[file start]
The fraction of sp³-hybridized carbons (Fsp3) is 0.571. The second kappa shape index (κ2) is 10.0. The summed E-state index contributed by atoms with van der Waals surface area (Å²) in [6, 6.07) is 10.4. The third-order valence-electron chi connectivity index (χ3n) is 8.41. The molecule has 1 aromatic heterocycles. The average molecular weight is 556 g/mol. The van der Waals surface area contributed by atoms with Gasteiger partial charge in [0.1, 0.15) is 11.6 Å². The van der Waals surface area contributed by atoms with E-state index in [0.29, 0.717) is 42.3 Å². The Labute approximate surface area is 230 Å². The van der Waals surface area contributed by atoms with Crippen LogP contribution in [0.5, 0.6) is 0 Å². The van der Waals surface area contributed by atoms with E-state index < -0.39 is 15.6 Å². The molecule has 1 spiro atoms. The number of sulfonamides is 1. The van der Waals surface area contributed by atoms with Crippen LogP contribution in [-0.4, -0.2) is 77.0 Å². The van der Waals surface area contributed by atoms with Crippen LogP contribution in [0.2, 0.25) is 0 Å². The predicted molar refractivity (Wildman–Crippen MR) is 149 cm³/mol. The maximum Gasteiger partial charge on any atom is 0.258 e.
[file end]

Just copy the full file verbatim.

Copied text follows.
The fraction of sp³-hybridized carbons (Fsp3) is 0.571. The second kappa shape index (κ2) is 10.0. The summed E-state index contributed by atoms with van der Waals surface area (Å²) in [6, 6.07) is 10.4. The third-order valence-electron chi connectivity index (χ3n) is 8.41. The molecule has 1 aromatic heterocycles. The average molecular weight is 556 g/mol. The van der Waals surface area contributed by atoms with Gasteiger partial charge in [0.1, 0.15) is 11.6 Å². The van der Waals surface area contributed by atoms with E-state index in [0.29, 0.717) is 42.3 Å². The Labute approximate surface area is 230 Å². The van der Waals surface area contributed by atoms with Crippen LogP contribution in [0.5, 0.6) is 0 Å². The van der Waals surface area contributed by atoms with E-state index < -0.39 is 15.6 Å². The molecule has 1 spiro atoms. The number of sulfonamides is 1. The van der Waals surface area contributed by atoms with Crippen LogP contribution in [-0.4, -0.2) is 77.0 Å². The van der Waals surface area contributed by atoms with Crippen LogP contribution in [0.2, 0.25) is 0 Å². The predicted molar refractivity (Wildman–Crippen MR) is 149 cm³/mol. The maximum Gasteiger partial charge on any atom is 0.258 e.